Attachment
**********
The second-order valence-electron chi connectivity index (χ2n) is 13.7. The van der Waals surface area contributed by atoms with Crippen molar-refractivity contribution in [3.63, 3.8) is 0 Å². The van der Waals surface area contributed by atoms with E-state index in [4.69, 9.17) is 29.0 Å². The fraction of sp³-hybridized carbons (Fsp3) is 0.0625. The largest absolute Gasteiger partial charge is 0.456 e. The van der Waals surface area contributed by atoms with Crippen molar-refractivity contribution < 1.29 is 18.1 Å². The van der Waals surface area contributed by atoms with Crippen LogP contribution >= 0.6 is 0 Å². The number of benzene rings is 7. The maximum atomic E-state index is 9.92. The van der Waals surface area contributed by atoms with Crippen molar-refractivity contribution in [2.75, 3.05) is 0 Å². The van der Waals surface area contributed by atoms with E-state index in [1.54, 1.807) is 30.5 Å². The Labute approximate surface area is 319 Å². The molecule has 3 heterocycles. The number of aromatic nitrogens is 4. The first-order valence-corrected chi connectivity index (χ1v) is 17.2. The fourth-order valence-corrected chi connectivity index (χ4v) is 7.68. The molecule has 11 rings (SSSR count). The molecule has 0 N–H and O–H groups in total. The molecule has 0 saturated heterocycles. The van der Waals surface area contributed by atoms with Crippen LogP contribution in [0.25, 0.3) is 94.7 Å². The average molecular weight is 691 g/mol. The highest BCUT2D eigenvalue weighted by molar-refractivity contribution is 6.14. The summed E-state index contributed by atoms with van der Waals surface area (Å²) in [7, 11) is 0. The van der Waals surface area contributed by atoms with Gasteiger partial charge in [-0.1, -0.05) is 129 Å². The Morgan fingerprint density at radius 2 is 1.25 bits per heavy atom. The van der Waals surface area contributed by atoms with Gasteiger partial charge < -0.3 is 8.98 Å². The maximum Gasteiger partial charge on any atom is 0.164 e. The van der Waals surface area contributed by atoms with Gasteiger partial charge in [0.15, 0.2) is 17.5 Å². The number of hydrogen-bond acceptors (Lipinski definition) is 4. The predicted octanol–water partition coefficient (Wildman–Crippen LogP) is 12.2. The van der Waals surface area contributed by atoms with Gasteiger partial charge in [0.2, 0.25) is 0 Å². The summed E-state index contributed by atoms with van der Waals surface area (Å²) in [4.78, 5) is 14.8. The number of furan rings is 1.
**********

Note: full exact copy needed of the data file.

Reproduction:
The second-order valence-electron chi connectivity index (χ2n) is 13.7. The van der Waals surface area contributed by atoms with Crippen molar-refractivity contribution in [3.63, 3.8) is 0 Å². The van der Waals surface area contributed by atoms with E-state index in [4.69, 9.17) is 29.0 Å². The fraction of sp³-hybridized carbons (Fsp3) is 0.0625. The largest absolute Gasteiger partial charge is 0.456 e. The van der Waals surface area contributed by atoms with Crippen molar-refractivity contribution < 1.29 is 18.1 Å². The van der Waals surface area contributed by atoms with Crippen LogP contribution >= 0.6 is 0 Å². The number of benzene rings is 7. The maximum atomic E-state index is 9.92. The van der Waals surface area contributed by atoms with Crippen molar-refractivity contribution in [2.75, 3.05) is 0 Å². The van der Waals surface area contributed by atoms with E-state index in [1.54, 1.807) is 30.5 Å². The Labute approximate surface area is 319 Å². The molecule has 3 heterocycles. The number of aromatic nitrogens is 4. The first-order valence-corrected chi connectivity index (χ1v) is 17.2. The fourth-order valence-corrected chi connectivity index (χ4v) is 7.68. The molecule has 11 rings (SSSR count). The molecule has 0 N–H and O–H groups in total. The molecule has 0 saturated heterocycles. The van der Waals surface area contributed by atoms with Crippen LogP contribution in [0.25, 0.3) is 94.7 Å². The average molecular weight is 691 g/mol. The highest BCUT2D eigenvalue weighted by molar-refractivity contribution is 6.14. The summed E-state index contributed by atoms with van der Waals surface area (Å²) in [7, 11) is 0. The van der Waals surface area contributed by atoms with Gasteiger partial charge in [-0.1, -0.05) is 129 Å². The Morgan fingerprint density at radius 2 is 1.25 bits per heavy atom. The van der Waals surface area contributed by atoms with Gasteiger partial charge < -0.3 is 8.98 Å². The maximum Gasteiger partial charge on any atom is 0.164 e. The van der Waals surface area contributed by atoms with Gasteiger partial charge in [0.15, 0.2) is 17.5 Å². The number of hydrogen-bond acceptors (Lipinski definition) is 4. The predicted octanol–water partition coefficient (Wildman–Crippen LogP) is 12.2. The van der Waals surface area contributed by atoms with Gasteiger partial charge in [0.2, 0.25) is 0 Å². The summed E-state index contributed by atoms with van der Waals surface area (Å²) in [4.78, 5) is 14.8. The number of furan rings is 1.